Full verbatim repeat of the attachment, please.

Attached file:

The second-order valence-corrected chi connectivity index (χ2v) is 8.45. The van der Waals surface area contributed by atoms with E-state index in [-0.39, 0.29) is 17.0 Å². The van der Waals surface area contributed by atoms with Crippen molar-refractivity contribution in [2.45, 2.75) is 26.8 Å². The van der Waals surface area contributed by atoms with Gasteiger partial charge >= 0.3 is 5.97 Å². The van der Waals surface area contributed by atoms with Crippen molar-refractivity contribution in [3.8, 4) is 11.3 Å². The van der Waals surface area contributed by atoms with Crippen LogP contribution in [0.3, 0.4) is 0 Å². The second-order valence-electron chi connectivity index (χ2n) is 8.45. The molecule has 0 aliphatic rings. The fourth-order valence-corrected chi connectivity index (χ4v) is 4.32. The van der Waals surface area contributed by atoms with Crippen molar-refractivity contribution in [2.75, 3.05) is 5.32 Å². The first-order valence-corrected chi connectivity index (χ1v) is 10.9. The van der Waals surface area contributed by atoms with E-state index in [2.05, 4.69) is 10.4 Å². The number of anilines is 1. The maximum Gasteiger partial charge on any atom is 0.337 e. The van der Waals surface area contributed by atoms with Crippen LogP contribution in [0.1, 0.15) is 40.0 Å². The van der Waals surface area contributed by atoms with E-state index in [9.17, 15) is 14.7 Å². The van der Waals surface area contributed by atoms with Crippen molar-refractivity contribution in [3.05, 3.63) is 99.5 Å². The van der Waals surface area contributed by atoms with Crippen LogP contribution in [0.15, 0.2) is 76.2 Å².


The second-order valence-corrected chi connectivity index (χ2v) is 8.45. The van der Waals surface area contributed by atoms with E-state index in [-0.39, 0.29) is 17.0 Å². The van der Waals surface area contributed by atoms with Crippen molar-refractivity contribution in [2.45, 2.75) is 26.8 Å². The van der Waals surface area contributed by atoms with Gasteiger partial charge >= 0.3 is 5.97 Å². The van der Waals surface area contributed by atoms with Crippen molar-refractivity contribution in [3.8, 4) is 11.3 Å². The van der Waals surface area contributed by atoms with Crippen LogP contribution in [0.3, 0.4) is 0 Å². The second-order valence-electron chi connectivity index (χ2n) is 8.45. The molecule has 0 aliphatic rings. The fourth-order valence-corrected chi connectivity index (χ4v) is 4.32. The van der Waals surface area contributed by atoms with Crippen molar-refractivity contribution in [2.75, 3.05) is 5.32 Å². The first-order valence-corrected chi connectivity index (χ1v) is 10.9. The van der Waals surface area contributed by atoms with E-state index in [2.05, 4.69) is 10.4 Å². The number of anilines is 1. The maximum Gasteiger partial charge on any atom is 0.337 e. The van der Waals surface area contributed by atoms with Crippen LogP contribution in [0.1, 0.15) is 40.0 Å². The van der Waals surface area contributed by atoms with E-state index in [9.17, 15) is 14.7 Å². The van der Waals surface area contributed by atoms with Crippen molar-refractivity contribution in [3.05, 3.63) is 99.5 Å². The van der Waals surface area contributed by atoms with Crippen LogP contribution in [0.15, 0.2) is 76.2 Å².